The taskforce’s work has occurred in two stages. The first phase began in November 2017 and consisted of discussions of case studies, including free expression controversies and a book about the freedom of speech. The second phase that followed featured different forms of outreach, including discussions with focus groups and a formal survey that was sent to students electronically.

FOEIT asked questions to each of the six focus groups, which consisted of representatives from 21 student groups on campus. The taskforce found that students understand the complex relationship between freedom of expression and an equitable environment; they were aware that the level of comfort in speaking freely varies between individual and groups of students and the focus groups wished for communication in various campus setting to be more respectful and in good-faith.

The results of the survey completed by 628 students showed that there was not a free speech crisis at the College, but according to the report, “… there is ample evidence of the need to pursue concerted efforts to improve the climate and culture in ways that better promote inclusiveness and broaden the scope of the population that feels comfortable participating in the crucial, educative exchange of ideas and opinions.”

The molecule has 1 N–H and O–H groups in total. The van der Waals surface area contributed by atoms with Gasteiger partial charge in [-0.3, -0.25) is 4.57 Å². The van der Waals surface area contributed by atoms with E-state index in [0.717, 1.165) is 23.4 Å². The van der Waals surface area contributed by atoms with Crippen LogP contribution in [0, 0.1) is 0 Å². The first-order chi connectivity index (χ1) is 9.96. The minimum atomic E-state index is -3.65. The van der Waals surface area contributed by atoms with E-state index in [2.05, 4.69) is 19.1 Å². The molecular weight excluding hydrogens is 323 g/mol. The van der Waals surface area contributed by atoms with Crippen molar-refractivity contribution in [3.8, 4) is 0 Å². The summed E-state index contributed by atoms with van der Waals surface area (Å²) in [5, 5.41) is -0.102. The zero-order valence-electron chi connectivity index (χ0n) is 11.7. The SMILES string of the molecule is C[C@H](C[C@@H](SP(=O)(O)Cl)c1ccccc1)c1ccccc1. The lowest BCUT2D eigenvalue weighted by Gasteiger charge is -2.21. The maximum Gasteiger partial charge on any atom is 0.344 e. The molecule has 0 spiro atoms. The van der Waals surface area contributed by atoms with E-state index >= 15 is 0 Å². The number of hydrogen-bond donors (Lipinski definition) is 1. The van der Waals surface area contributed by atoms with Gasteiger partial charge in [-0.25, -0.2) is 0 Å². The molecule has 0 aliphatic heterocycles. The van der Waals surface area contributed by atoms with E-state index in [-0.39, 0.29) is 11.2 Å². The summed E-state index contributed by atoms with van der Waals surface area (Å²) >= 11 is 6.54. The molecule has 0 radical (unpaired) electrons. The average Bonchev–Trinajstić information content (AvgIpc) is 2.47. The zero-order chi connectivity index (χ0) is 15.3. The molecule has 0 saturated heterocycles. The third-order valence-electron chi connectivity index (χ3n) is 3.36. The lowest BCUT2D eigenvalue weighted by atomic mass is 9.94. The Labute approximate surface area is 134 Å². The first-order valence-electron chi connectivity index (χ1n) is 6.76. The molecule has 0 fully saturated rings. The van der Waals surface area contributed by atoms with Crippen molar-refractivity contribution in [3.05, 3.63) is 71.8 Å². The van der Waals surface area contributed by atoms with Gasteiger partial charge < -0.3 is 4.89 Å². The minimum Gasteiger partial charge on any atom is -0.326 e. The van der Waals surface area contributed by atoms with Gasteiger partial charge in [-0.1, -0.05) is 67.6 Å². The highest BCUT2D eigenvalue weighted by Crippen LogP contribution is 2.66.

The results show that students who identify as either liberal or conservative agree or strongly agree that it is important to be exposed to ideas and opinions that are different from their own and 80 percent of students agree or strongly agree that they are comfortable sharing opinions in the classroom.

Several recommendations were made by FOEIT based on their findings from the focus groups and survey. They found that the College should not “call for civility” as a form of combatting injustices but find a level of resistance that is required to stop an injustice constructively.

FOEIT added that learning and growth are a part of dealing with freedom of expression incidents. The report states, “An institution such as The College of Wooster would hardly be needed if it were the case that all persons already knew all that is needed to know and acted justly all the time.”

FOEIT recommended that the College “should work to promote a shared understanding of which spaces and contexts are for, at least in part and sometimes, the contestation of one another’s ideas and which spaces and contexts can reliably be safe for various identity and affinity groups.”